City of Knoxville faced with ransomware attack

City officials working with law enforcement to address the breach

hacking and ransomware

The city of Knoxville, Tennessee shut down a large portion of its computer network after being hit by a ransomware attack on Thursday.

The attack was first discovered by members of the Knoxville Fire Department at 4:30 a.m. Shortly after the attack was detected, Knoxville chief operations officer, David Brace, notified employees of the breach in an email. City officials believe but have yet to confirm, the attack was launched when a city employee opened a phishing email

Advertisement - Article continues below

“Please be advised that our network has been attacked with ransomware,” Brace told employees. “Information Systems is currently following recommend[ed] protocols. This includes shutting down servers, our internet connections and PC’s. Please do not log in to the network or use computer applications at this time.”

The city’s website was unreachable earlier in the day. By evening, access to the site was restored after city employees moved it to a temporary domain. The fire and police departments operated as normal, per officials, although police were unable to respond to minor traffic accident reports.

According to Brace, the city has received a ransom demand. Though Brace has so far declined to reveal the amount, he says forensic analysts and risk management consultants are working with law enforcement to resolve the breach. The attack has also been reported to the FBI and the Tennessee Bureau of Investigation. At this time, Brace says there’s no evidence of financial or personally identifiable information being accessed during the breach. 

Advertisement
Advertisement - Article continues below
Advertisement - Article continues below

While city servers were affected during the breach, city IT officials believe the threat has been isolated. Brace added that no backup servers were affected and much of the city’s work could be rerouted through them. Meanwhile, Knox County said on Twitter it had no evidence of its systems being affected as a result of the Knoxville breach.

Knoxville isn’t the first city to be hit by a ransomware attack. Brett Callow, a researcher at security firm Emsisoft, found 113 state and municipal government agencies were infected by ransomware in 2019.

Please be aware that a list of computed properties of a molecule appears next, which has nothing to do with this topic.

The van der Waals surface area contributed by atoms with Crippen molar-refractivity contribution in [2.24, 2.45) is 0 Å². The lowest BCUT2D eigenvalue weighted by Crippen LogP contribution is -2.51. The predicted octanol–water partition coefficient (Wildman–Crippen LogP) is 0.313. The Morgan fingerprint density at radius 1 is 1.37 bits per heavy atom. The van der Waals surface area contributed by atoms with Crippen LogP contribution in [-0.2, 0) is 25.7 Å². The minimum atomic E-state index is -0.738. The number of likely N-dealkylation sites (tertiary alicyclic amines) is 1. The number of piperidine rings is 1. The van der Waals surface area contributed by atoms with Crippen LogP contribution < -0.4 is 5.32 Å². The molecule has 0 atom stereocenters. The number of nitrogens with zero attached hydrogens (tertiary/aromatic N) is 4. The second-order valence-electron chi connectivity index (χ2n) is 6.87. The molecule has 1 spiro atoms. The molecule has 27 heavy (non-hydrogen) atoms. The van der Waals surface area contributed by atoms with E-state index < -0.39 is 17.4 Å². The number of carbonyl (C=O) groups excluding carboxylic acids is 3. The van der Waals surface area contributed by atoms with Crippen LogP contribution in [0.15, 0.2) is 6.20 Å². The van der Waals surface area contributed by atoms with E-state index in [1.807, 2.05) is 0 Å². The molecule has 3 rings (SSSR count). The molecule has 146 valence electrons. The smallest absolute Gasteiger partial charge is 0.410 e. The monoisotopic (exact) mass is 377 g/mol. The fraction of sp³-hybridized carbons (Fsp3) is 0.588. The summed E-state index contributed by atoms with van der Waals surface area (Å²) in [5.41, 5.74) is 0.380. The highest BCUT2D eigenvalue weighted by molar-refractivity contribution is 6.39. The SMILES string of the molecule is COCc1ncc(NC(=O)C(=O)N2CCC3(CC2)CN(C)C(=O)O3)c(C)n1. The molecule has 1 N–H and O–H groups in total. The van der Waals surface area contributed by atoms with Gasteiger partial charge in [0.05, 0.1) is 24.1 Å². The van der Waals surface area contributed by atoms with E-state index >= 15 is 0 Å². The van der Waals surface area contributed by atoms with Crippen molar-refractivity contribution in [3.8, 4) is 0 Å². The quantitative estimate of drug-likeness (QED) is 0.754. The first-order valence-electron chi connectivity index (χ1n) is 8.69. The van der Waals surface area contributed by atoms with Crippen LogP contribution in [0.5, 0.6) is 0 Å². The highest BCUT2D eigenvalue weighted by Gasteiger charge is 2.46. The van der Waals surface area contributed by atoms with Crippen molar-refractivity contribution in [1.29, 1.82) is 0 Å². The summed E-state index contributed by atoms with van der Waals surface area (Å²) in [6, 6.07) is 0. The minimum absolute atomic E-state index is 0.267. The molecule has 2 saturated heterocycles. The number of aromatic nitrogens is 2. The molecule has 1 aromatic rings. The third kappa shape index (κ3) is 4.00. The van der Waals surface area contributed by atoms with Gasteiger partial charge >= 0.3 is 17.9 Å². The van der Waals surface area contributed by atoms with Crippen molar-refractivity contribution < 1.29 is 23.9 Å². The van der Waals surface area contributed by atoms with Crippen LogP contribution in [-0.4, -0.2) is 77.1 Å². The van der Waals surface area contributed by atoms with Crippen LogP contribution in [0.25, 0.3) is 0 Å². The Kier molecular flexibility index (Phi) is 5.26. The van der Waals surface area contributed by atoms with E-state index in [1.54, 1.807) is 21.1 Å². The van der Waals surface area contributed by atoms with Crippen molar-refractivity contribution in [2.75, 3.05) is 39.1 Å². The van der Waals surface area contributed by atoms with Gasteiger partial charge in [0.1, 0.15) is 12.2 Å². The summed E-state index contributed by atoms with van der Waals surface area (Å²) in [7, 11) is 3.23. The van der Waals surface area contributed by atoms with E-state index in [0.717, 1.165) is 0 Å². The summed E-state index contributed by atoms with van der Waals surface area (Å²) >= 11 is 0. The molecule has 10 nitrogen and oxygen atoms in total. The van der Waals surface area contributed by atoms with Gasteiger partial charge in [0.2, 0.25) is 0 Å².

Featured Resources

Preparing for long-term remote working after COVID-19

Learn how to safely and securely enable your remote workforce

Download now

Cloud vs on-premise storage: What’s right for you?

Key considerations driving document storage decisions for businesses

Download now

Staying ahead of the game in the world of data

Create successful marketing campaigns by understanding your customers better

Download now

Transforming productivity

Solutions that facilitate work at full speed

Download now
Advertisement

Recommended

Visit/security/29204/how-can-you-protect-your-business-from-crypto-ransomware
Security

How can you protect your business from crypto-ransomware?

4 Nov 2019
Visit/security/ethical-hacking/356252/poorly-secured-banking-apps-lead-to-cyber-threats
ethical hacking

Mobile banking apps are exposing user data to attackers

26 Jun 2020
Visit/security/malware/356231/most-malware-came-through-https-connections-in-q1-2020
malware

Most malware came through HTTPS connections in Q1 2020

25 Jun 2020
Visit/security/phishing/356211/phishing-attacks-target-unsuspecting-wells-fargo-customers
phishing

Phishing attacks target unsuspecting Wells Fargo customers

24 Jun 2020

Most Popular

Visit/business/business-operations/356395/nvidia-overtakes-intel-as-most-valuable-us-chipmaker
Business operations

Nvidia overtakes Intel as most valuable US chipmaker

9 Jul 2020
Visit/laptops/29190/how-to-find-ram-speed-size-and-type
Laptops

How to find RAM speed, size and type

24 Jun 2020
Visit/hardware/components/356405/is-it-time-to-put-intel-outside
components

Is it time to put Intel Outside?

10 Jul 2020